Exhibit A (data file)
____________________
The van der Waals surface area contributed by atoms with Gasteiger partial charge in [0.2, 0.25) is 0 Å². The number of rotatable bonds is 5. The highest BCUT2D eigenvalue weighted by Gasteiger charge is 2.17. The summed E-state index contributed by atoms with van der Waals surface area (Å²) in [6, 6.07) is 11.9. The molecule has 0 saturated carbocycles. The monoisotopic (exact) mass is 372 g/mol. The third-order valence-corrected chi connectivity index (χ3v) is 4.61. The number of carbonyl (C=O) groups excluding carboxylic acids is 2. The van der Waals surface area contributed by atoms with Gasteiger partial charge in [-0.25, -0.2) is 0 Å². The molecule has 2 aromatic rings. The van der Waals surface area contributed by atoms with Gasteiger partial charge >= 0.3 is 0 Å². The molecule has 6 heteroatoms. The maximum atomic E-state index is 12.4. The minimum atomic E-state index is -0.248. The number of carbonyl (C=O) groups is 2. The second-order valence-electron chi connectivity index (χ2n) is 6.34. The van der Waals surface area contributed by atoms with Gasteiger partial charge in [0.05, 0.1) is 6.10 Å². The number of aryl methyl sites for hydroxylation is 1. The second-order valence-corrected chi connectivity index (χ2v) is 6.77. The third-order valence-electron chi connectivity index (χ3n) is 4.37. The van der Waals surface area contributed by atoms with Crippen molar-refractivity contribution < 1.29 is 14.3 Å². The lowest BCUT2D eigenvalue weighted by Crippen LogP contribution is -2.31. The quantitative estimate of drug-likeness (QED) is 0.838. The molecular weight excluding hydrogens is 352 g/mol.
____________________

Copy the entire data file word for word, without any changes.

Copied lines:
The van der Waals surface area contributed by atoms with Gasteiger partial charge in [0.2, 0.25) is 0 Å². The number of rotatable bonds is 5. The highest BCUT2D eigenvalue weighted by Gasteiger charge is 2.17. The summed E-state index contributed by atoms with van der Waals surface area (Å²) in [6, 6.07) is 11.9. The molecule has 0 saturated carbocycles. The monoisotopic (exact) mass is 372 g/mol. The third-order valence-corrected chi connectivity index (χ3v) is 4.61. The number of carbonyl (C=O) groups excluding carboxylic acids is 2. The van der Waals surface area contributed by atoms with Gasteiger partial charge in [-0.25, -0.2) is 0 Å². The molecule has 2 aromatic rings. The van der Waals surface area contributed by atoms with Gasteiger partial charge >= 0.3 is 0 Å². The molecule has 6 heteroatoms. The maximum atomic E-state index is 12.4. The minimum atomic E-state index is -0.248. The number of carbonyl (C=O) groups is 2. The second-order valence-electron chi connectivity index (χ2n) is 6.34. The van der Waals surface area contributed by atoms with Gasteiger partial charge in [0.05, 0.1) is 6.10 Å². The number of aryl methyl sites for hydroxylation is 1. The second-order valence-corrected chi connectivity index (χ2v) is 6.77. The third-order valence-electron chi connectivity index (χ3n) is 4.37. The van der Waals surface area contributed by atoms with Crippen molar-refractivity contribution < 1.29 is 14.3 Å². The lowest BCUT2D eigenvalue weighted by Crippen LogP contribution is -2.31. The quantitative estimate of drug-likeness (QED) is 0.838. The molecular weight excluding hydrogens is 352 g/mol.